Do you often find yourself questioning why good employees are leaving? What activities are successful in motivating your employees and promoting career growth & staff retention? Who is capable of job advancements and therefore deserving of salary increments?
Being involved in the HR function myself, nothing frustrates me more than convincing management to finance the proposed workforce activities, only to find that good employees are still leaving and seeking better opportunities elsewhere. This is where I have learnt of the importance of workforce analytics and why a good HRMS system will transform your HR by facilitating data-driven decisions.
What is Workforce Analytics?
Workforce analytics uses statistical models and other techniques to analyze employee-related data, allowing HR leaders to improve the effectiveness of people-related decision-making and develop well-informed human resources strategies in their company. The use of analytics in making HR decisions can be applied widely to:
- Recruitment & Retention
- Succession Planning
- Management Layoffs
- Resource Optimization
- Improving Business Performance
While it may be seemingly daunting for anyone to take on, the entirety of analytics itself can be broken down into three phases: (i) Descriptive,(ii) Predictive, (iii) Prescriptive.
Descriptive analytics is one of the most common used form of analysis done today whereby historical data is collected, organized and then presented in a way that is easily understood. The data is solely focused on what has already happened in a business, and is key as a foundational starting point used to prepare data for further analysis down the line.
It mainly involves two methods, data aggregation and data mining (also known as data discovery), to discover historical data. Data aggregation is the process of collecting and organizing data to create manageable data sets which are then used in the data mining phase where patterns and trends can be easily identified. Such data sets may include popular HR metrics such as Turnover Rate, Absenteeism Rate, Gender Diversity, Age breakdown, Headcount ratio overtime and more.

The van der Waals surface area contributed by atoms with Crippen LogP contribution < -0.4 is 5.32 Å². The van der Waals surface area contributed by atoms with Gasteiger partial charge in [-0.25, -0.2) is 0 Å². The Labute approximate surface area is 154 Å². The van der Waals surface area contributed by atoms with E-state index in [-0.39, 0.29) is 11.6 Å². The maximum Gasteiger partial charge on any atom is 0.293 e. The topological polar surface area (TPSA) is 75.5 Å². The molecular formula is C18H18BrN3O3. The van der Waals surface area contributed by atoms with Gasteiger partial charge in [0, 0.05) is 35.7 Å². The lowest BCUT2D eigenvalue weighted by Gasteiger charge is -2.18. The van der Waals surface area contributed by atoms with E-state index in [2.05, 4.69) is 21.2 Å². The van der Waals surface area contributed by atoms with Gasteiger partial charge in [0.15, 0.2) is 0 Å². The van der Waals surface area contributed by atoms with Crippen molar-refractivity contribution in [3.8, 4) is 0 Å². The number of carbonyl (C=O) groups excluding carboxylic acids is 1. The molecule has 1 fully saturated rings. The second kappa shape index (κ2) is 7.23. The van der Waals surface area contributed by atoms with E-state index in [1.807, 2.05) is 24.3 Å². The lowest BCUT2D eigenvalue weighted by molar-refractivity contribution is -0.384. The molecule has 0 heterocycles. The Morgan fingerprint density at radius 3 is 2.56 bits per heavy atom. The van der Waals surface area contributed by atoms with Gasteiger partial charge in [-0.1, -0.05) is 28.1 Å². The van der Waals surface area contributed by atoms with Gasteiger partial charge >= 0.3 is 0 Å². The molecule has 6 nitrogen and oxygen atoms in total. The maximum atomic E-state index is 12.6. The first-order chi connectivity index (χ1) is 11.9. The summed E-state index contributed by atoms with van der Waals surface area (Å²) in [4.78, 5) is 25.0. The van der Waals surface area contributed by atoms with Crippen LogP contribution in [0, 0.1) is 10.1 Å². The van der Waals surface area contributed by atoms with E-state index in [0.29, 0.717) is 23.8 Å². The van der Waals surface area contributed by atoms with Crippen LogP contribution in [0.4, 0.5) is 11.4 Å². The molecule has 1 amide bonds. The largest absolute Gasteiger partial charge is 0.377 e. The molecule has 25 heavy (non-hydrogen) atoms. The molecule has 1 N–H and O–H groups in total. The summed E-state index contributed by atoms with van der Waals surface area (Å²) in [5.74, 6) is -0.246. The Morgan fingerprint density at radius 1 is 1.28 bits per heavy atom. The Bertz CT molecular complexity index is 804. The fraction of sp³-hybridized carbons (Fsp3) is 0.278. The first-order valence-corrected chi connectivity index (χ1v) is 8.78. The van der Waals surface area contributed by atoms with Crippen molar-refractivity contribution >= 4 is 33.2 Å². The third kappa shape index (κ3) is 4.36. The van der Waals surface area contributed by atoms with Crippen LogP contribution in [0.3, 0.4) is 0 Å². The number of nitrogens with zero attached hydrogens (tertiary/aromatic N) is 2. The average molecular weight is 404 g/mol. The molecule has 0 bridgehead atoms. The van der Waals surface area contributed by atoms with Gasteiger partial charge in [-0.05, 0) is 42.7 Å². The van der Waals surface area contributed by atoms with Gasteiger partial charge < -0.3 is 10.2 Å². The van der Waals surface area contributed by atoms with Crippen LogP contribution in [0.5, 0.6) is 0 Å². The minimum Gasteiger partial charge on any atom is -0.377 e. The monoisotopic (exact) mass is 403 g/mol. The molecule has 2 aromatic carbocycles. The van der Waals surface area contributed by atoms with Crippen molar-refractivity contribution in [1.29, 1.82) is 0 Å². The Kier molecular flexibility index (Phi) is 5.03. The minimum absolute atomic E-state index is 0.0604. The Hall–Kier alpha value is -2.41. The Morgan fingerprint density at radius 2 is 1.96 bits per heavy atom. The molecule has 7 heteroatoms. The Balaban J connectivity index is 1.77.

Widely used in finance over the past decade, predictive analytics is based on probabilities where a variety of techniques are used to attempt at forecasting possible future outcomes and the likelihood of those events.
The goal of predictive analytics is to inform HR leaders what could happen in the future, and encourage HR practitioners to take a more proactive, data-driven approach to human resources strategy and decision making. In HR, some use case examples may include the ability to detect if employees are thinking of quitting and then persuading them to stay, or highlight which employees are most likely to resign in the short term, thereby enabling the organization to intervene and prevent costly turnover.
Prescriptive analytics takes what has been learned through descriptive and predictive analysis and goes a step further by recommending the best possible courses of action – essentially acting as a well-informed advisor. While predictive analytics looks at historical data using statistical techniques to make predictions about the future, prescriptive analytics anticipates what, when and, importantly, why something might happen.
After considering the infinite possible implications of each decision option, recommendations can then be made in regard to which decisions will best take advantage of future opportunities or mitigate future risks.
Why is it important?
Workforce analytics is just the start in incorporating the means for HR to better managing their workforce as well as shaping future business strategy. These developments may not just have very positive implications for the organisation as they also promise to elevate the standing of HR as a function.
As with all functions, HR will need to become better equipped to handle and analyze data than is currently the case. Of course there is no need for HR practitioners to become data scientists. But in a more data-centered world they will certainly need to understand general statistical analysis and be able to transmit findings in a way that business leaders relate to.
HR data analytics software is a predictive tool that uses statistical model to forecast workforce changes, provide company management with insights on improving recruitment and increasing talent retention. With the aid of HR analytics, companies can plan for their future workforce needs to support future growth of the organization.
How can I get started?
Recently launched by the Infocomm Media Development Authority (IMDA) in Singapore, you can now have a head start in workforce analytics with the introduction of a business intelligent tool that provides you with a visual real-time snapshot of your workforce demographics, and HR metrics including absenteeism & turnover rate. Find out more here!